Disability and the Internet in 2015: Where to now?
First Monday

Disability and the Internet in 2015: Where to now? by Katie Ellis and Mike Kent



Earlier this decade, the emerging field of disability media began to focus on the Internet and people with disabilities. Books such as Paul T. Jaeger’s Disability and the Internet in 2012 and Disability and new media by this issue’s editors in 2011 both extended earlier work in this field particularly Goggin and Newell’s 2003 Digital disability.

This new focus incorporated changes to the environment with the hype around Web 2.0, the rise of online social networks and the increasing prevalence of smartphone and other mobile devices being used to access the Internet, as well as the evolving legal environment around access to technology for people with disabilities.

Our aim in compiling this special issue was to continue the work we began with Disability and new media. We never saw that book as a finished project but rather a discussion that could lead to much needed debate in the area. We concluded the book with ‘more hope than trepidation’ and called on other scholars, activists, people with disabilities and their allies to continue the work:

There have been great strides made recently in terms of accessibility to new media for people with disability. While it would obviously be preferable that these changes were not necessary we hope that a threshold of awareness is being reached in this area that will inform future developments with an awareness of the importance of accessibility to this important area for people with disability. We hope that this book is a step in that process. [1]

In only four years there have been great strides in this area and disability media studies is no longer a peripheral area of concern. As we approach the second half of this first decade of the twenty-first century, this special issue of First Monday brings together scholars in disability media and related fields to look at the contemporary Internet and the challenges and opportunities it presents for people with disabilities. This issue includes nine academic papers which look at a variety of topics related to disability and the Internet. As the papers in this special issue show, online accessibility for people with disabilities is an issue that cuts across a number of fields including education, mobile telephony, television studies, and human rights.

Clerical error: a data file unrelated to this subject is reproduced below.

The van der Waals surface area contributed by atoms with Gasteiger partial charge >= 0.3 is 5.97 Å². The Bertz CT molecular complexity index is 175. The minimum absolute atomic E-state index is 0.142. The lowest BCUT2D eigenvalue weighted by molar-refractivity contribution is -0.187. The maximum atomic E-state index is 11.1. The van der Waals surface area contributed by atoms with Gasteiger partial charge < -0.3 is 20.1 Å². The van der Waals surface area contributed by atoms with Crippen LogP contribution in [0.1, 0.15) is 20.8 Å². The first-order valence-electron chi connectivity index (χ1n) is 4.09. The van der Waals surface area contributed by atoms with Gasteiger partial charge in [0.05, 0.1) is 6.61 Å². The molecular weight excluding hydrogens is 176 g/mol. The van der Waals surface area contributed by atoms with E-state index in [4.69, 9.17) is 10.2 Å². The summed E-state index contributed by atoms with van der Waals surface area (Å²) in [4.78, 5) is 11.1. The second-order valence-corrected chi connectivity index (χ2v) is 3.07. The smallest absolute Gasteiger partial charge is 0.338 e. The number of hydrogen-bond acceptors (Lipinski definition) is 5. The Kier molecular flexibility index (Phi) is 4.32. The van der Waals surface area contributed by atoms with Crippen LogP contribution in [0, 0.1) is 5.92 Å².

As many of the papers in this issue draw on Gerard Goggin and Christopher Newell’s Digital disability as a foundational text, we asked Gerard Goggin, who contributes a paper on the mobile Internet to this special issue, to reflect on the process of publishing Digital disability 12 years ago and how the discipline has changed/stayed the same for this introduction to the issue.

What motivated you and Christopher to write Digital disability?

“We had been activists working on accessibility and disability in telecommunications policy since the early 1990s. Increasingly we had been writing academic papers arguing for the need for a more comprehensive approach to disability and technology — grounded in a recognition of the lived experiences of people with disabilities, but also human rights and what are now called ‘critical disability studies’ perspective. Especially because of the sweeping changes of digital media convergence, and the rise of the Internet, we felt that a book on this phenomenon was needed.”

How did you go about finding a publisher? Was it difficult to get work in this area published?

“We approached different publishers — in Australia and internationally. It was hard going, because publishers did not understand disability — or understand the growing need for good books on the topic. So it took five years to get a contract!”

What has been the response to the book?